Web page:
It’s been some time since I’ve written a column for you, the good people of Renfrew-Nipissing-Pembroke. In fact, this is my first column since the election of June 7. And I apologize for taking so long.
Let me start by thanking you for once again supporting my candidacy for re-election in such a tremendous fashion.
It was humbling and exhilarating at the same time.
To be given the mandate to represent you once again for the fifth time is a responsibility I accept with the deepest gratitude.
I was honoured in another way when Premier Doug Ford offered me the transportation portfolio in his new cabinet.
After having spent 15 years in opposition, to finally go into government and also become a member of the executive council is something I’m still getting used to. Taking on the additional responsibility of a cabinet post has certainly increased my workload but I must say it is an increase that I am more than happy to bear.
As with any new job, it’s overwhelming at first but through time the new demands on your time become normalized.
One of the things I do find challenging when it comes to the issue of time is that I’m getting to spend less of it at home in the riding. I am grateful to the tremendous staff I have in the constituency office where it’s left to them to manage the issues on a daily basis.
Since being elected we have been a very active government.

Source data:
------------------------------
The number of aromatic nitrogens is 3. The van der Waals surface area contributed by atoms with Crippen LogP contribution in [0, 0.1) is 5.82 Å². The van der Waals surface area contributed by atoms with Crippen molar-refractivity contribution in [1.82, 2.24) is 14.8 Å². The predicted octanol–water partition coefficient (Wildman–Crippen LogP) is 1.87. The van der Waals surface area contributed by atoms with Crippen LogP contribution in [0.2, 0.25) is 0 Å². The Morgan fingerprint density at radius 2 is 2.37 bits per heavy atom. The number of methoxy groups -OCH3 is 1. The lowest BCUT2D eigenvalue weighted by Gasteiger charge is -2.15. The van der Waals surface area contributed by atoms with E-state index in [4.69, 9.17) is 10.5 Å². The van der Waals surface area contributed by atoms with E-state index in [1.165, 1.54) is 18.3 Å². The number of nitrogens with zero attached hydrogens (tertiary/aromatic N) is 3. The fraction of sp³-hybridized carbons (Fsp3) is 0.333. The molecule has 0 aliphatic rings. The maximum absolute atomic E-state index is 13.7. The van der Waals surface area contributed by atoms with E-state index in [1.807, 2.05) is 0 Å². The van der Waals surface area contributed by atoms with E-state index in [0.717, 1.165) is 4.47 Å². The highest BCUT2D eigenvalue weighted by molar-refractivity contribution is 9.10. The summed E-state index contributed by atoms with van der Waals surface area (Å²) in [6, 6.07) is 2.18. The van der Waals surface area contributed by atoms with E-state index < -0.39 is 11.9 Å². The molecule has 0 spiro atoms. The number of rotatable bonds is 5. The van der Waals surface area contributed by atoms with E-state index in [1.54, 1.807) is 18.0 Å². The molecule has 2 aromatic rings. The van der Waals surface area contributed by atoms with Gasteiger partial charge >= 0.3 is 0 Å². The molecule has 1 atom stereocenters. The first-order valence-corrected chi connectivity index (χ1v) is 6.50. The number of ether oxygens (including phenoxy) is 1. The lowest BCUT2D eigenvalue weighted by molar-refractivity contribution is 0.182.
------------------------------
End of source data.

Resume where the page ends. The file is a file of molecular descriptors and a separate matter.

One of our first items of business was to end the strike at York University so that students could get back to class.
We cancelled 758 contracts for renewable energy that the province didn’t need, saving the taxpayers $790-million.
We passed legislation cancelling the punitive, ineffective cap-and-trade legislation that took money out of the people’s pockets but did nothing to reduce CO2 emissions.
We’ve introduced legislation called the Making Ontario Open for Business Act that will, if passed, allow the job creators in our province to do what they do best by reducing the red tape and regulatory burden that stifles economic activity. By reversing legislation that was punitive on business and costing workers their jobs, we’ve sent a clear signal that Ontario is open for business once again.
There’s a lot of work to be done and it won’t be easy, but your new government is up to the task.
As a son of a Second World War veteran, let me also talk about something that has always been important to me.
On November 11, we will take time to commemorate Remembrance Day in a very special way. It will be 100 years since the armistice was signed, putting an end to the First World War. At the time, it was called ‘The Great War,’ and by others the ‘war to end all wars.’ We know now a century later that peace still eludes us. But we also recognize that the price of peace is eternal vigilance.
While the debt owed to our bravest and best is one that we can never repay, to the 117,000 Canadians who paid the ultimate sacrifice our undying gratitude is the least we can extend. And to all those who returned, many of them who have left us, but also those with us today – we should never miss an opportunity to thank them for their service to our country and their willingness to put themselves in harm’s way, to defend the democracy and freedoms that we enjoy today. It is easy to take them for granted but that is something we shouldn’t do.
I hope that each and every one of us can take the time to attend a Remembrance Day service in our communities. And if that’s not possible, have that moment of silence letting them all know, past and present, that they are not forgotten.
Find your moment of silence at a Remembrance Day ceremony in Renfrew-Nipissing-Pembroke. Learn more at ontario.ca/RemembranceDay